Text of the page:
“It’s just you on that track with 6,000 people who have come to see you succeed or fail.” The Hour Record, dating back to 1893. 60 minutes of individual, lonely effort around a velodrome, lap after lap, counting down each minute until the end, in the vainglorious attempt that you’ve travelled further than anyone else at the end of it all. Just you and a bike. A massive risk. No second place. Simply failure or a place in the record books while the world watches you. The hour record has to be the ultimate do or die sporting event. “My Hour” is Bradley Wiggins’ story of his successful bid to be the fastest cyclist over the course of one hour.
Bradley Wiggins has always been one of those unique and intriguing athletes: a man who has achieved so much, from Olympic medals to winning the Tour de France and yet, he can appear to be at the mercy of his own self doubt at times, despite laying down the most ambitious targets for any professional cyclist. What’s more, he’s a real “Sports Personality”. In an articulate foreword by Chris Boardman, he remembers how, when he won the BBC SPOY, everyone held their breath. “Is he going to swear, put two fingers up, or give the most eloquent speech you can possibly imagine?” My own fond memory is when he won the Tour de France, and, after picking up the mike to give the usual thanks to team mates and sponsors, announced to the world in his laid back style, “Right, well we’re just about to pick the winning numbers from the raffle,” as if he had been at the local village fete.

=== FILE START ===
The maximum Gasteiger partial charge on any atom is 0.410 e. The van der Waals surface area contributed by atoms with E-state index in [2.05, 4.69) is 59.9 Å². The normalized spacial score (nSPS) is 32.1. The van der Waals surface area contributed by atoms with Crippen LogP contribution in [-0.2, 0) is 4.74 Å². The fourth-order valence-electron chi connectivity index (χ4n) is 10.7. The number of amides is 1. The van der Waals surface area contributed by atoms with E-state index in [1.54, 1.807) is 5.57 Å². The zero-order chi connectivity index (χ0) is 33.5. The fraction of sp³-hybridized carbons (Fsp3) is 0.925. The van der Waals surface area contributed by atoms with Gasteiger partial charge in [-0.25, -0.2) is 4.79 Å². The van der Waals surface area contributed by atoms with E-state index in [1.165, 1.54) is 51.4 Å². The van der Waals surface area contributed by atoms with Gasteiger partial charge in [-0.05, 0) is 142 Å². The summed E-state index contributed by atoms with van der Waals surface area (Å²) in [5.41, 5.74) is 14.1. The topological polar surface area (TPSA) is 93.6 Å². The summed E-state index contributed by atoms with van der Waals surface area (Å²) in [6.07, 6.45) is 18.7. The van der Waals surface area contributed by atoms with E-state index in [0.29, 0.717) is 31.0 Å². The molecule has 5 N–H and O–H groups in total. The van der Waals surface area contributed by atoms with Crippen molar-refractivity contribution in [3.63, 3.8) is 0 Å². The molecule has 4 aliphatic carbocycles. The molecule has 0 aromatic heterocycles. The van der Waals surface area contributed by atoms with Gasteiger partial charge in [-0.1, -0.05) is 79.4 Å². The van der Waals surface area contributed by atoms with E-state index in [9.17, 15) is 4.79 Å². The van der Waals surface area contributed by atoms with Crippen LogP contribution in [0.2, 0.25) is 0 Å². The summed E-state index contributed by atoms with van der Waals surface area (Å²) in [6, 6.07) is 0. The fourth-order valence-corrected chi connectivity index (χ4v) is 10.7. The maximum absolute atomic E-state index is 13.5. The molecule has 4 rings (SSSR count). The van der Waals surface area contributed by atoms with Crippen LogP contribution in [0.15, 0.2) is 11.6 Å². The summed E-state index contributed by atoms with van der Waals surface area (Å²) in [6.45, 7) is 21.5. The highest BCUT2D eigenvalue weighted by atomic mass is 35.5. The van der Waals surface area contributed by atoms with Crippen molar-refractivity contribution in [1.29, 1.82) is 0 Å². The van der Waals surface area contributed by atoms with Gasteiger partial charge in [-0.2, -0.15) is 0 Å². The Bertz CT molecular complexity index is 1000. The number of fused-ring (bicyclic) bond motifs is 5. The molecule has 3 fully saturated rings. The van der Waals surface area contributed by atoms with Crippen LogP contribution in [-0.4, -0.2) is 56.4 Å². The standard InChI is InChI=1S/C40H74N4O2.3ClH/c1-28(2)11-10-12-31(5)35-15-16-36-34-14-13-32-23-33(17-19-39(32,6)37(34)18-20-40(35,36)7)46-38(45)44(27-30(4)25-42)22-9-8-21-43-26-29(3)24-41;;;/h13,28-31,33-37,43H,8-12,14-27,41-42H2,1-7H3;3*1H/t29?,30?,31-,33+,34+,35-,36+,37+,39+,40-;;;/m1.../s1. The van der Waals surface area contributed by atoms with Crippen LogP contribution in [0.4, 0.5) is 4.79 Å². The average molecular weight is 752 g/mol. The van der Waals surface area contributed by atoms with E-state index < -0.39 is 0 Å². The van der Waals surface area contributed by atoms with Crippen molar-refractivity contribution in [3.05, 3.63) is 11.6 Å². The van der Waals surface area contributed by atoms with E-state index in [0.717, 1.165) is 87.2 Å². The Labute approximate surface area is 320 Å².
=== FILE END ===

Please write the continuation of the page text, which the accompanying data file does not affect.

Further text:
And so Brad has always remained somewhat of an ambiguity: someone who will go about meeting the absurd challenges he has set himself, achieving them through that selfish dedication we have come to expect from professional sportsmen, while avoiding that descent into shallow blandness that characterises some of the greatest athletes of our era. We love and admire him for his outspoken comments, his sartorial elegance and his sheer everyday ‘blokeishness’. The insouciant style can make you wonder if the Gold medals, his place on the Tour podium and the Hour record have simply come his way through inherited genes that freakishly allow him to perform better on a bicycle than almost anyone else in the world. Reading “The Hour” certainly puts paid to that.